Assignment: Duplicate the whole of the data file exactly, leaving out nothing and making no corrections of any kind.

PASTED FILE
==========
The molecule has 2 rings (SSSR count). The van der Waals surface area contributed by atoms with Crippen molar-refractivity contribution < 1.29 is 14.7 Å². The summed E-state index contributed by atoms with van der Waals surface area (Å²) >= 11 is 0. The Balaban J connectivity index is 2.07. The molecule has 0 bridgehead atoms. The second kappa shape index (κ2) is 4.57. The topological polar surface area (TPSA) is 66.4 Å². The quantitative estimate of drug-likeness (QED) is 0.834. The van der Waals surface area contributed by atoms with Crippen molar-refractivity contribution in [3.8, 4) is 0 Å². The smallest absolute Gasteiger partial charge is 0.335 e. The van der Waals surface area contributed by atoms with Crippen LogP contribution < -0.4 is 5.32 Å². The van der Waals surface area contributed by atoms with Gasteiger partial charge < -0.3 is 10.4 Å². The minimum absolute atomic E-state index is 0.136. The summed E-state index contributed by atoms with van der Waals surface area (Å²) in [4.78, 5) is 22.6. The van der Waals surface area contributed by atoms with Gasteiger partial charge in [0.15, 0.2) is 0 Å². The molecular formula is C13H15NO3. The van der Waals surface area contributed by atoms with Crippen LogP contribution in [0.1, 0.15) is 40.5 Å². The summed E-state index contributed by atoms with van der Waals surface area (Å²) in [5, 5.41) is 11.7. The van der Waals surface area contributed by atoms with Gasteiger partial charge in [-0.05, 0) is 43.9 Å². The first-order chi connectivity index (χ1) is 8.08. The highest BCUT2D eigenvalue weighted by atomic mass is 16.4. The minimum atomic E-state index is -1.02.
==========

The molecule has 2 rings (SSSR count). The van der Waals surface area contributed by atoms with Crippen molar-refractivity contribution < 1.29 is 14.7 Å². The summed E-state index contributed by atoms with van der Waals surface area (Å²) >= 11 is 0. The Balaban J connectivity index is 2.07. The molecule has 0 bridgehead atoms. The second kappa shape index (κ2) is 4.57. The topological polar surface area (TPSA) is 66.4 Å². The quantitative estimate of drug-likeness (QED) is 0.834. The van der Waals surface area contributed by atoms with Crippen molar-refractivity contribution in [3.8, 4) is 0 Å². The smallest absolute Gasteiger partial charge is 0.335 e. The van der Waals surface area contributed by atoms with Crippen LogP contribution < -0.4 is 5.32 Å². The van der Waals surface area contributed by atoms with Gasteiger partial charge < -0.3 is 10.4 Å². The minimum absolute atomic E-state index is 0.136. The summed E-state index contributed by atoms with van der Waals surface area (Å²) in [4.78, 5) is 22.6. The van der Waals surface area contributed by atoms with Gasteiger partial charge in [0.15, 0.2) is 0 Å². The molecular formula is C13H15NO3. The van der Waals surface area contributed by atoms with Crippen LogP contribution in [0.1, 0.15) is 40.5 Å². The summed E-state index contributed by atoms with van der Waals surface area (Å²) in [5, 5.41) is 11.7. The van der Waals surface area contributed by atoms with Gasteiger partial charge in [-0.05, 0) is 43.9 Å². The first-order chi connectivity index (χ1) is 8.08. The highest BCUT2D eigenvalue weighted by atomic mass is 16.4. The minimum atomic E-state index is -1.02.